U.S. FDA eases 31-year ban on blood donations from gay men

(Reuters) – U.S. health regulators will recommend that gay men be allowed to donate blood one year after their last sexual contact, easing a ban that has been in place since 1983.

The U.S. Food and Drug Administration said that scientific evidence shows the move will not create risks for the nation’s blood supply. It stopped short of removing the ban altogether, which some medical groups and advocates had recommended, saying it was not supported by science.

The policy change is expected to boost the supply of donated blood by hundreds of thousands of pints per year.

Blood donations from gay men have been barred since the discovery that HIV, the virus that causes AIDS, was being transmitted through transfusions.

“The FDA has carefully examined and considered the available scientific evidence relevant to its blood donor deferral policy for men who have sex with men, including the results of several recently completed scientific studies and recent epidemiologic data,” FDA Commissioner Margaret Hamburg said in a statement.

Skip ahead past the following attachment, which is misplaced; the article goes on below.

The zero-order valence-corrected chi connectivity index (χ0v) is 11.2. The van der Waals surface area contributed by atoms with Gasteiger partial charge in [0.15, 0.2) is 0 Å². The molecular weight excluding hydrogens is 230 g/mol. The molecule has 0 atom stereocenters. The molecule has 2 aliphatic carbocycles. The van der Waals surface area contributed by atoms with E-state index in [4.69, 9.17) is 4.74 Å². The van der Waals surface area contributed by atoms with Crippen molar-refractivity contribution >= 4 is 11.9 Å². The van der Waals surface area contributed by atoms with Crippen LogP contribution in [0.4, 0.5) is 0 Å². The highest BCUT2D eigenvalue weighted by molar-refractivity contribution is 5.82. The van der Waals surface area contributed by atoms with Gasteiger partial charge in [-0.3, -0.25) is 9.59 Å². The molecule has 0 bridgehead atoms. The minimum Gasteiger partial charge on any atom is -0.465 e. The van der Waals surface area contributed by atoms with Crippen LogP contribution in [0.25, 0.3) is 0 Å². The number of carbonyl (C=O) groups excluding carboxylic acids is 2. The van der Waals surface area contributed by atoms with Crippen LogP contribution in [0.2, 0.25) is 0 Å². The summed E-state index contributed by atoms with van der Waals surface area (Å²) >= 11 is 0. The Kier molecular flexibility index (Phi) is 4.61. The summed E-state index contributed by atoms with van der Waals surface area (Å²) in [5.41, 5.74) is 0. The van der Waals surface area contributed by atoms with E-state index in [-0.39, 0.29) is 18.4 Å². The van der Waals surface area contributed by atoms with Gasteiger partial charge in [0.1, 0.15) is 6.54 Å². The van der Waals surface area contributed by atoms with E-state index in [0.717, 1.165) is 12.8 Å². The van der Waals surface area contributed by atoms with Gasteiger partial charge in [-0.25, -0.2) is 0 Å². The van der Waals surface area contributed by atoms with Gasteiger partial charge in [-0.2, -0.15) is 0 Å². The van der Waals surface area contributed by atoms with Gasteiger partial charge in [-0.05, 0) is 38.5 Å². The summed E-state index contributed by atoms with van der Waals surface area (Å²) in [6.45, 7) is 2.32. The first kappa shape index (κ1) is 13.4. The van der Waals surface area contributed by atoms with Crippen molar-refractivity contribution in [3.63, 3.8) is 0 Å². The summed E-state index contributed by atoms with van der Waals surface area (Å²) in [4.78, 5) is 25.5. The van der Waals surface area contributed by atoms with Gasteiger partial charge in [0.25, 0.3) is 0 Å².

The FDA said the move aligns the policy for gay men with that for other men and women who are at increased risk for HIV infection.

John Peller, President and Chief Executive Officer of the AIDS Foundation of Chicago, said that the new policy still holds heterosexual individuals and gay men to different standards.

“We think that it’s a step in the right direction but it certainly doesn’t go far enough,” Peller said. “If the goal is to protect the blood supply while also increasing the pool of eligible donors we think that the FDA could go further and we encourage them to continue to review their policy.”

Some infectious disease experts agreed that the one-year delay instituted under the relaxed standards was still overly stringent given the scientific evidence.

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